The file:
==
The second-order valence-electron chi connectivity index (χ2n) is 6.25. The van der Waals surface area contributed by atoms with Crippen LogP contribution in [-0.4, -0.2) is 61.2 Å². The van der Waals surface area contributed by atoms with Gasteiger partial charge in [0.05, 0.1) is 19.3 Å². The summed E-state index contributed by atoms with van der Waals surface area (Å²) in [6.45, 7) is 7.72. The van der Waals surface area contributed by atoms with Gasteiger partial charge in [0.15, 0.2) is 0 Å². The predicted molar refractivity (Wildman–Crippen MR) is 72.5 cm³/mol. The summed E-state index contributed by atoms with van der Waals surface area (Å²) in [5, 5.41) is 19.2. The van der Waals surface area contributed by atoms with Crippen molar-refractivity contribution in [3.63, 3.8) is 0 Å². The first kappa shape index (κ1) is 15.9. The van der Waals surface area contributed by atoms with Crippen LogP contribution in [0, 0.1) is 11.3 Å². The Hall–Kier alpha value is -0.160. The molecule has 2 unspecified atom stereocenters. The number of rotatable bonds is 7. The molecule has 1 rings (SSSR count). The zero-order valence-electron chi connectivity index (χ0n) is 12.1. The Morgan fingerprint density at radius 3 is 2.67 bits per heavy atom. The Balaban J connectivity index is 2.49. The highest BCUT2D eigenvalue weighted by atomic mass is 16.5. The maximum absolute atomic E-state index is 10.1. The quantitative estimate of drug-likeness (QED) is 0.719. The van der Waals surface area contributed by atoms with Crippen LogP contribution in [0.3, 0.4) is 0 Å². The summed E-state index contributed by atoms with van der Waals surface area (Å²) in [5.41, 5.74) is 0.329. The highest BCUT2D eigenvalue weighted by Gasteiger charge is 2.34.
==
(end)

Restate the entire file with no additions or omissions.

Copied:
The second-order valence-electron chi connectivity index (χ2n) is 6.25. The van der Waals surface area contributed by atoms with Crippen LogP contribution in [-0.4, -0.2) is 61.2 Å². The van der Waals surface area contributed by atoms with Gasteiger partial charge in [0.05, 0.1) is 19.3 Å². The summed E-state index contributed by atoms with van der Waals surface area (Å²) in [6.45, 7) is 7.72. The van der Waals surface area contributed by atoms with Gasteiger partial charge in [0.15, 0.2) is 0 Å². The predicted molar refractivity (Wildman–Crippen MR) is 72.5 cm³/mol. The summed E-state index contributed by atoms with van der Waals surface area (Å²) in [5, 5.41) is 19.2. The van der Waals surface area contributed by atoms with Crippen molar-refractivity contribution in [3.63, 3.8) is 0 Å². The first kappa shape index (κ1) is 15.9. The van der Waals surface area contributed by atoms with Crippen LogP contribution in [0, 0.1) is 11.3 Å². The Hall–Kier alpha value is -0.160. The molecule has 2 unspecified atom stereocenters. The number of rotatable bonds is 7. The molecule has 1 rings (SSSR count). The zero-order valence-electron chi connectivity index (χ0n) is 12.1. The Morgan fingerprint density at radius 3 is 2.67 bits per heavy atom. The Balaban J connectivity index is 2.49. The highest BCUT2D eigenvalue weighted by atomic mass is 16.5. The maximum absolute atomic E-state index is 10.1. The quantitative estimate of drug-likeness (QED) is 0.719. The van der Waals surface area contributed by atoms with Crippen LogP contribution in [0.3, 0.4) is 0 Å². The summed E-state index contributed by atoms with van der Waals surface area (Å²) in [5.41, 5.74) is 0.329. The highest BCUT2D eigenvalue weighted by Gasteiger charge is 2.34.